It was August 1, 1981.
I sat on the hotel room floor, surrounded by guitars, keyboards, and gadgets, doodling on a complimentary Holiday Inn notepad. Dad tinkered with a motherboard as his soldering iron glowed, delicately balanced on the edge of an ashtray. The smell of pork chops, rice and beans wafted through the air as mom worked her magic on our portable double burner stove. I sat on the floor, glued to the television. It was that very moment the iconic M came to life and made its beautiful debut. (more…)
Thanks to the blizzard that hit my East Coast home base while I was at the NAMM show this past weekend, I’m currently cooling my heels in a Starbucks near family in San Diego while figuring out how to get home. I’ve been trying to figure this out since the second morning of the show when I got the first email of several telling me that my flight home was canceled, so I ended up missing a significant amount of time on the show floor speaking with clients and checking out new gear — very frustrating.
One unexpected upside of being stranded in Southern California was that I was able to attend a developer meetup hosted by ROLI, the owners of the JUCE C++ framework that’s widely used in the industry. (more…)
Last time we looked at getting a very basic version of an application that can process audio running using the classes provided with the JUCE application framework.
The Scumbler app as we last saw it:
- Could enumerate the installed audio/MIDI hardware on a computer
- Let user select which hardware to use
- Persisted that setup information between invocations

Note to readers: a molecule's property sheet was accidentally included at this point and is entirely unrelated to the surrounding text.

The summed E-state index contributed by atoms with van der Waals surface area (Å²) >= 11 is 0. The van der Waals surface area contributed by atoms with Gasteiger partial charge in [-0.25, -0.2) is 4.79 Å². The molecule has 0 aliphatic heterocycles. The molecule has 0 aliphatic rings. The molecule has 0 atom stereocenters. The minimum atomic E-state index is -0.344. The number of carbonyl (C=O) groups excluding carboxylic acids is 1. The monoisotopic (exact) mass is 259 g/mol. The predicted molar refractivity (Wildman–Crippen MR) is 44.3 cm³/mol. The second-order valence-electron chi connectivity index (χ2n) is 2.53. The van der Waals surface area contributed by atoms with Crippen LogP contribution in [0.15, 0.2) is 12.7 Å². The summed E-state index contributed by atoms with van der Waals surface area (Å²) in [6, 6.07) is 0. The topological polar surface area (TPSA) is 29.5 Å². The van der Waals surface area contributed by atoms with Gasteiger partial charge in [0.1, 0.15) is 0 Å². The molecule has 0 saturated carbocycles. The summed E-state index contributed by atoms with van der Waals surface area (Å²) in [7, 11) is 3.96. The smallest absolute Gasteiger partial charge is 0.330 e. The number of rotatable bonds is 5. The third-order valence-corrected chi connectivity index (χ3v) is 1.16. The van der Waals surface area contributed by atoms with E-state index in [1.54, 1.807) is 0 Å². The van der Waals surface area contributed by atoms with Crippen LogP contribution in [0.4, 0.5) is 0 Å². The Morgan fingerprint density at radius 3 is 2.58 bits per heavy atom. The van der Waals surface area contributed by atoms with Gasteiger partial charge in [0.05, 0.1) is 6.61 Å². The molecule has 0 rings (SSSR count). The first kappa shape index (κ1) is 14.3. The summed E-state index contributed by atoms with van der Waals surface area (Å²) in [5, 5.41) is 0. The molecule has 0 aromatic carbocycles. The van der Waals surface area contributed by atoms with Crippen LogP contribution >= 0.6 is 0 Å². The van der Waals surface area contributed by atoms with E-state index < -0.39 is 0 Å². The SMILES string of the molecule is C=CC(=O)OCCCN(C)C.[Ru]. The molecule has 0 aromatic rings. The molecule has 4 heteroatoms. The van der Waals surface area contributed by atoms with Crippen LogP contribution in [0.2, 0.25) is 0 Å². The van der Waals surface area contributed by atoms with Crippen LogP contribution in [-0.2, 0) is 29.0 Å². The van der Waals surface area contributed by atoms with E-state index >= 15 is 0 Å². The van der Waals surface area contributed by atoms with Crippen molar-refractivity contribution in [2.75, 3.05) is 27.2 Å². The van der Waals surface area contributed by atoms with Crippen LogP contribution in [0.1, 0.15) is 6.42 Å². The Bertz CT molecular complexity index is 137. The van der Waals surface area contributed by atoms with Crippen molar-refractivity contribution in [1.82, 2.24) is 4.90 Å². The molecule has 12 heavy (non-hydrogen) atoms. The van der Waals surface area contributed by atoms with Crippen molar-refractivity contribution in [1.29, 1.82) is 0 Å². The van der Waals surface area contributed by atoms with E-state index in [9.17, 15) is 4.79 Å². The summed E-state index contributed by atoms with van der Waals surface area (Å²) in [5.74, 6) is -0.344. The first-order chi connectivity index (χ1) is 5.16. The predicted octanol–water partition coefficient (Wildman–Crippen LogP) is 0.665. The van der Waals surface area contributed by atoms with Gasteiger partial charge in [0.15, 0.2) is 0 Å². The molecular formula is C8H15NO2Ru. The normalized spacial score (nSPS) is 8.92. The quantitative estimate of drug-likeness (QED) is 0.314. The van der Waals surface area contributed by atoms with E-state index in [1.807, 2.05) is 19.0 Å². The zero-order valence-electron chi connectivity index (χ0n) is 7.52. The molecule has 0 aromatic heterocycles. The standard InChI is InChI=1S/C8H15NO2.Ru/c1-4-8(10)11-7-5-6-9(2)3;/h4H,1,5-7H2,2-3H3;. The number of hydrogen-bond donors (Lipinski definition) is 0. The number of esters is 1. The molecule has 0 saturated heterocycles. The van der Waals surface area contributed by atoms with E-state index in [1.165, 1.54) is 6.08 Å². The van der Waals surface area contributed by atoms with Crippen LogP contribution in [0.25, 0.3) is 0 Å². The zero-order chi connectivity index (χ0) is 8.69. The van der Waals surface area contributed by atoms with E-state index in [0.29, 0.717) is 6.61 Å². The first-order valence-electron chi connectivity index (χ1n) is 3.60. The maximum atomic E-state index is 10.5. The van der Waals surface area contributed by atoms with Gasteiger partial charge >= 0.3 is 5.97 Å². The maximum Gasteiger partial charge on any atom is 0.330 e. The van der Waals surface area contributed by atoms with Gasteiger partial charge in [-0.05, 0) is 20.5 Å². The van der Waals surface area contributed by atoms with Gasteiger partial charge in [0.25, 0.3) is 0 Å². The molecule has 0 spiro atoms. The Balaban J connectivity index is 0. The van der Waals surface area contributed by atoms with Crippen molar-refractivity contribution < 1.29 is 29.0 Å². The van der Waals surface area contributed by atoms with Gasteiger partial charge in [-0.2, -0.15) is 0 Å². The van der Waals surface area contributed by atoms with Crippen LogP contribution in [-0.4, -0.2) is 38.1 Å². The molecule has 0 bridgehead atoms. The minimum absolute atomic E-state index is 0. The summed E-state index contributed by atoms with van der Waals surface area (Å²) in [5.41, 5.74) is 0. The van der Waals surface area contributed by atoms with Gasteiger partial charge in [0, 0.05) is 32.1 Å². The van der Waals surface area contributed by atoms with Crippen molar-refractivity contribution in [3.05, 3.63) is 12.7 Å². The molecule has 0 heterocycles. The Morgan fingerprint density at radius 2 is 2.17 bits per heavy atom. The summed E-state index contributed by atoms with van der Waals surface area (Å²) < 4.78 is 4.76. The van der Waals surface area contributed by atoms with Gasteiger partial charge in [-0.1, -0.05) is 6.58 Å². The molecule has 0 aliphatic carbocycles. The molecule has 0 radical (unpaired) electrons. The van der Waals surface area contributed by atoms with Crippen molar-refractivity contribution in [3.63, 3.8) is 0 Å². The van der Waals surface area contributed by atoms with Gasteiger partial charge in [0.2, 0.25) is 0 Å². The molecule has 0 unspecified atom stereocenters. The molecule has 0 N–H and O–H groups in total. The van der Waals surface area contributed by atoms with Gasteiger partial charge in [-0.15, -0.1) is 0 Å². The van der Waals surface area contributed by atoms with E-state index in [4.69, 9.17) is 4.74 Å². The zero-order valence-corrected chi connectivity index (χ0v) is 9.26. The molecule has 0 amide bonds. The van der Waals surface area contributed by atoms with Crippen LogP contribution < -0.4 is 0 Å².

- Created an AudioProcessorGraph object and an AudioProcessorPlayer to stream blocks of audio samples through
- Created AudioGraphIOProcessor objects for performing actual audio input and output, which when wired into the filter graph successfully got audio moving through the application.
A lot of work to basically do nothing. This time, we’ll add some meatier stuff — the ability to add and control VST or AU plugins into the filter graph.
Audio processor graph
Several times we’ve worked on projects in the pro audio/music instrument industries that have used a very useful C++ cross-platform application framework called ‘JUCE‘. It was originally developed as part of the ‘Tracktion‘ digital audio workstation, and later extracted out as a standalone framework (in much the same way that Ruby on Rails was extracted from 37 Signals’ work on Basecamp). For open source projects, JUCE is licensed under the GPL, and for commercial projects it’s licensed under a very reasonable per-company license (not per-project, or per-year). Applications written using the framework can be deployed on Windows, OS X, Linux, iOS, and Android.
For audio developers, it’s an incredibly useful framework that contains solid and well-conceived classes to deal with many of the lower-level tasks that any application processing audio will need to deal with — opening and configuring multichannel audio devices (which may involve dealing with numerous different driver stacks), finding and loading audio effects plug-ins (again — several different formats exist in the wild, including VST and Apple’s AudioUnits), accepting and generating MIDI data, implementing audio effects algorithms, reading and writing audio files, and so on.